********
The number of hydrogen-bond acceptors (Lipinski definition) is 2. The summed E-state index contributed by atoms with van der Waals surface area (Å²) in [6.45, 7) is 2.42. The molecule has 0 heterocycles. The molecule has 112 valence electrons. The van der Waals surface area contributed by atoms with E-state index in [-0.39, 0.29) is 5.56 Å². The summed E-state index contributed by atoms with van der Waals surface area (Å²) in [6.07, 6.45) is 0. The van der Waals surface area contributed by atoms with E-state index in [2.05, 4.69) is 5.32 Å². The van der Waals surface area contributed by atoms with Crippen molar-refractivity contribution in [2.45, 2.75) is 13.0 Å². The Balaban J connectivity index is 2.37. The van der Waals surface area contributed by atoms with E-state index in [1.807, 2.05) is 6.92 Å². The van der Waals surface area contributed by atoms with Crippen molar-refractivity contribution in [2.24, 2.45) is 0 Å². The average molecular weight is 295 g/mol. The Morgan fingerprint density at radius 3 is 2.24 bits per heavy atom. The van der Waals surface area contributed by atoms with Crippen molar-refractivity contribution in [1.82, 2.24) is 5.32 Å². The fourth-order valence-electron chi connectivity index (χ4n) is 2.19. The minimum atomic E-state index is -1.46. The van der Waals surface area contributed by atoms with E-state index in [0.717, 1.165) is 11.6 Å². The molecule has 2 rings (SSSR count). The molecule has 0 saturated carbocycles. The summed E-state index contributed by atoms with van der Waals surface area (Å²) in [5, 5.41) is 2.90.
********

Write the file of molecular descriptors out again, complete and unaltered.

The number of hydrogen-bond acceptors (Lipinski definition) is 2. The summed E-state index contributed by atoms with van der Waals surface area (Å²) in [6.45, 7) is 2.42. The molecule has 0 heterocycles. The molecule has 112 valence electrons. The van der Waals surface area contributed by atoms with E-state index in [-0.39, 0.29) is 5.56 Å². The summed E-state index contributed by atoms with van der Waals surface area (Å²) in [6.07, 6.45) is 0. The van der Waals surface area contributed by atoms with E-state index in [2.05, 4.69) is 5.32 Å². The van der Waals surface area contributed by atoms with Crippen molar-refractivity contribution in [2.45, 2.75) is 13.0 Å². The Balaban J connectivity index is 2.37. The van der Waals surface area contributed by atoms with E-state index in [1.807, 2.05) is 6.92 Å². The van der Waals surface area contributed by atoms with Crippen molar-refractivity contribution in [2.24, 2.45) is 0 Å². The average molecular weight is 295 g/mol. The Morgan fingerprint density at radius 3 is 2.24 bits per heavy atom. The van der Waals surface area contributed by atoms with Crippen molar-refractivity contribution in [1.82, 2.24) is 5.32 Å². The fourth-order valence-electron chi connectivity index (χ4n) is 2.19. The minimum atomic E-state index is -1.46. The van der Waals surface area contributed by atoms with E-state index in [0.717, 1.165) is 11.6 Å². The molecule has 2 rings (SSSR count). The molecule has 0 saturated carbocycles. The summed E-state index contributed by atoms with van der Waals surface area (Å²) in [5, 5.41) is 2.90.